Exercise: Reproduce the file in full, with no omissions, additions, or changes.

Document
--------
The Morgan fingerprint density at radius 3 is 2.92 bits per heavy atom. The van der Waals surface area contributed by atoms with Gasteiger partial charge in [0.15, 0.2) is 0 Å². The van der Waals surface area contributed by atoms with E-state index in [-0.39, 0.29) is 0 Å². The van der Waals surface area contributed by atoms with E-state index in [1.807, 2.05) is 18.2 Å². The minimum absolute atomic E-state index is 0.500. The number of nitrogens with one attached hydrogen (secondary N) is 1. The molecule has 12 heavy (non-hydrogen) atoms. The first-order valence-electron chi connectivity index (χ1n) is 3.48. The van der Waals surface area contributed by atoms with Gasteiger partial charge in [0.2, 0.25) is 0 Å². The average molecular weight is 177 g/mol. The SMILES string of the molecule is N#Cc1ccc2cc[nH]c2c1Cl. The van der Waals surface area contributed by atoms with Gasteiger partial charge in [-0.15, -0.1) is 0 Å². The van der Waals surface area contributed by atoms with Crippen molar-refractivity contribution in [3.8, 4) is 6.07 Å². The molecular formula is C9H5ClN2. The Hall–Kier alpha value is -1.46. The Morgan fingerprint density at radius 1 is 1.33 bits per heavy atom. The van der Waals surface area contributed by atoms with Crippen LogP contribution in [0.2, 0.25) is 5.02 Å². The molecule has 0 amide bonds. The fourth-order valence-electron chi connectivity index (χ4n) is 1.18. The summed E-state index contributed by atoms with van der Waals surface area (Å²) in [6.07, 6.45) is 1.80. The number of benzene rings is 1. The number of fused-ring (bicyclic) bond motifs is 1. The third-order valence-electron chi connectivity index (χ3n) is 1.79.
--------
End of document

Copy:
The Morgan fingerprint density at radius 3 is 2.92 bits per heavy atom. The van der Waals surface area contributed by atoms with Gasteiger partial charge in [0.15, 0.2) is 0 Å². The van der Waals surface area contributed by atoms with E-state index in [-0.39, 0.29) is 0 Å². The van der Waals surface area contributed by atoms with E-state index in [1.807, 2.05) is 18.2 Å². The minimum absolute atomic E-state index is 0.500. The number of nitrogens with one attached hydrogen (secondary N) is 1. The molecule has 12 heavy (non-hydrogen) atoms. The first-order valence-electron chi connectivity index (χ1n) is 3.48. The van der Waals surface area contributed by atoms with Gasteiger partial charge in [0.2, 0.25) is 0 Å². The average molecular weight is 177 g/mol. The SMILES string of the molecule is N#Cc1ccc2cc[nH]c2c1Cl. The van der Waals surface area contributed by atoms with Gasteiger partial charge in [-0.15, -0.1) is 0 Å². The van der Waals surface area contributed by atoms with Crippen molar-refractivity contribution in [3.8, 4) is 6.07 Å². The molecular formula is C9H5ClN2. The Hall–Kier alpha value is -1.46. The Morgan fingerprint density at radius 1 is 1.33 bits per heavy atom. The van der Waals surface area contributed by atoms with Crippen LogP contribution in [0.2, 0.25) is 5.02 Å². The molecule has 0 amide bonds. The fourth-order valence-electron chi connectivity index (χ4n) is 1.18. The summed E-state index contributed by atoms with van der Waals surface area (Å²) in [6.07, 6.45) is 1.80. The number of benzene rings is 1. The number of fused-ring (bicyclic) bond motifs is 1. The third-order valence-electron chi connectivity index (χ3n) is 1.79.